Joe Biden's stated intention to revive the Joint Comprehensive Plan of Action (JCPOA) risks supplementing the growing list of the US president's broken campaign promises as there are no tangible signs that the nuclear deal could, in fact, be resurrected. According to assessments made by the European facilitators of this process, indirect discussions held between Washington and Tehran in Vienna are nearing an impasse. The negotiating parties have so far failed to reach a mutually acceptable compromise on a number of terms of an agreement to restart the deal, including some guarantees from the US that it will refrain from imposing any restrictions on foreign businesses in the event Washington decides to pull out of the JCPOA again.
The Joint Comprehensive Plan of Action is a political agreement between Iran and a group of several other states with regard to Iran's nuclear program. This group consists of Russia, China, the UK, France, and Germany. In 2018, US President Donald Trump withdrew the US from the agreement. Pictured: Foreign ministers of the countries that are parties to the agreement, prior to its signing, July 14, 2015, Vienna, Austria.
In the meantime, the US administration is growing increasingly frustrated with the way the talks are progressing, and it is stepping up its anti-Iranian rhetoric. This was amply evidenced by a recent speech by Robert Malley, the US special envoy for Iran, at a meeting at the Carnegie Foundation. Malley made it clear that Biden's team is not too keen on wasting time claiming that Iran had been deliberately slowing the negotiations down by putting forward various new demands.
According to Biden's envoy, the White House is exploring a whole slew of various options for its course of action should the JCPOA dialogue fall through. These options include ratcheting up the pressure on Iran even further by taking additional economic and politico-military measures against the Islamic republic.
The United States could try to forge a Middle Eastern strategic alliance of countries loyal to the US to use it as one of its principal tools to contain Iran. The groundwork for rallying key regional players under a US "umbrella" was laid earlier by Biden's predecessors. It was Donald Trump's administration that advanced the idea of building such a strategic alliance in the region, something akin to a NATO of the Middle East.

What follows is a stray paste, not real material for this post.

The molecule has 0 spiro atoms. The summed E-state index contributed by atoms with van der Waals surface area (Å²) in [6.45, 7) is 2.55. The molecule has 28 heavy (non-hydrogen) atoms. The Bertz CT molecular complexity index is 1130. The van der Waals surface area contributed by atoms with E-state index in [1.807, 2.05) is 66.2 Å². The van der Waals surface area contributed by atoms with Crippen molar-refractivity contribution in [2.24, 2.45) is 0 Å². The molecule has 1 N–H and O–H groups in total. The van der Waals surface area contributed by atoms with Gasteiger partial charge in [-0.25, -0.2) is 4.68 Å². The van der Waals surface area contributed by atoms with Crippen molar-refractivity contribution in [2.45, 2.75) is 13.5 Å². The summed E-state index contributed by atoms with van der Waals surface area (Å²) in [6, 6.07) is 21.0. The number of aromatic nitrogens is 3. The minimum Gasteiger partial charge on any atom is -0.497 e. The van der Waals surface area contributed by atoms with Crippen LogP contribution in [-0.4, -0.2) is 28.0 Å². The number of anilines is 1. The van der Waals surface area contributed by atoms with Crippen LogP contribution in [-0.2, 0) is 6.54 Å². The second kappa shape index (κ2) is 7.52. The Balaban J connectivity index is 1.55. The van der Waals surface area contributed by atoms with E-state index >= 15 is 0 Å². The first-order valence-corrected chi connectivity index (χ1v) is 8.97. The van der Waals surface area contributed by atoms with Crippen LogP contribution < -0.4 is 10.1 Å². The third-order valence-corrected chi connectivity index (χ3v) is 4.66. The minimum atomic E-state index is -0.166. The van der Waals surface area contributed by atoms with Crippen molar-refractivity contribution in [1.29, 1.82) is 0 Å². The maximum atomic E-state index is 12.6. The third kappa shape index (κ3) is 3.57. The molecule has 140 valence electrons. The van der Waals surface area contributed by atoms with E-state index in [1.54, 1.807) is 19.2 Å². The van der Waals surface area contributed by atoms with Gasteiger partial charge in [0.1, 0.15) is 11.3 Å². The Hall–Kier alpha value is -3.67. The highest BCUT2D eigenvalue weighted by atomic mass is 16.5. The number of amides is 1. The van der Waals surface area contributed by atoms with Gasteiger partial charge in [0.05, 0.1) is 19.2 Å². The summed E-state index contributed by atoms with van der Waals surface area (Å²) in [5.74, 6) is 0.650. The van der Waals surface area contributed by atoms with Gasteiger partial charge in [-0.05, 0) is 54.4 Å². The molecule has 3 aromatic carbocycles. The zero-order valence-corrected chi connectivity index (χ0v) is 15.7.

That said, the Republicans' most important achievement in that respect is, arguably, the launch of the process of normalizing the relations between the region's Arab countries and Israel. This is where Washington played the role of a principal mediator in building bridges between the regional powers while simultaneously acting as the architect of the "Abraham accords" that were ultimately joined by Israel, the UAE, Bahrain, Morocco, and Sudan.
The Biden administration picked up where the conservatives left off continuing to prod the Arabs to build wide-ranging contacts with Israel. The Democrats have emphasized that the advancement of the Arab-Israel normalization is one of Donald Trump's very few foreign policy initiatives that does not give the current US leadership heartburn.
Washington has been particularly keen on forging close military ties between the Middle Eastern states with the aim of standing up to Iran. In coordination with Israel, the White House continues to exploit Arab countries' fear of Iran while trying to impress upon them the need for taking coordinated efforts to counter the disruptive influence of the "ayatollah regime" in turbulent parts of the region, including Iraq, Yemen, Syria, and Lebanon.
This US involvement with the Middle Eastern countries seeks to create various mechanisms of military cooperation at sea and on land. According to the US national security strategy released in October, the US intends to continue pursuing efforts to establish region-wide air and missile defence systems and to enforce freedom of navigation in the straits of Bab el-Mandeb and the Strait of Hormuz.
The political and military leadership in the US purports that Washington's ultimate goal is to create a new security architecture in the region. That said, this proposed US initiative, in contrast to Russia's proposed concept of security in the Persian Gulf, is openly adversarial in its nature. What is hiding behind the pretty slogans of supposedly peace-seeking intentions is a thinly veiled attempt by the White House to reinforce divisive lines in the Middle East, and to impose on its partners a mindset and a frame of reference that is based on the "friend-vs.-foe" juxtaposition.
Beyond Iran, the White House strategists view Russia and China as their main targets. Whereas in the case of Tehran, they are mainly concerned with containing Iran militarily, when it comes to Moscow and Beijing, Washington appears adamant in its resolve to prevent Russia's and China's influence in the Middle East from growing.
It seems that the US administration hopes that by building a regional alliance loyal to the United States, it will be able to keep both Arabs and Israelis from intensifying their trade and investment cooperation with Russia and China, whom America views as its geopolitical foes, while also helping strengthen the American businesses' foothold in the promising Middle Eastern market.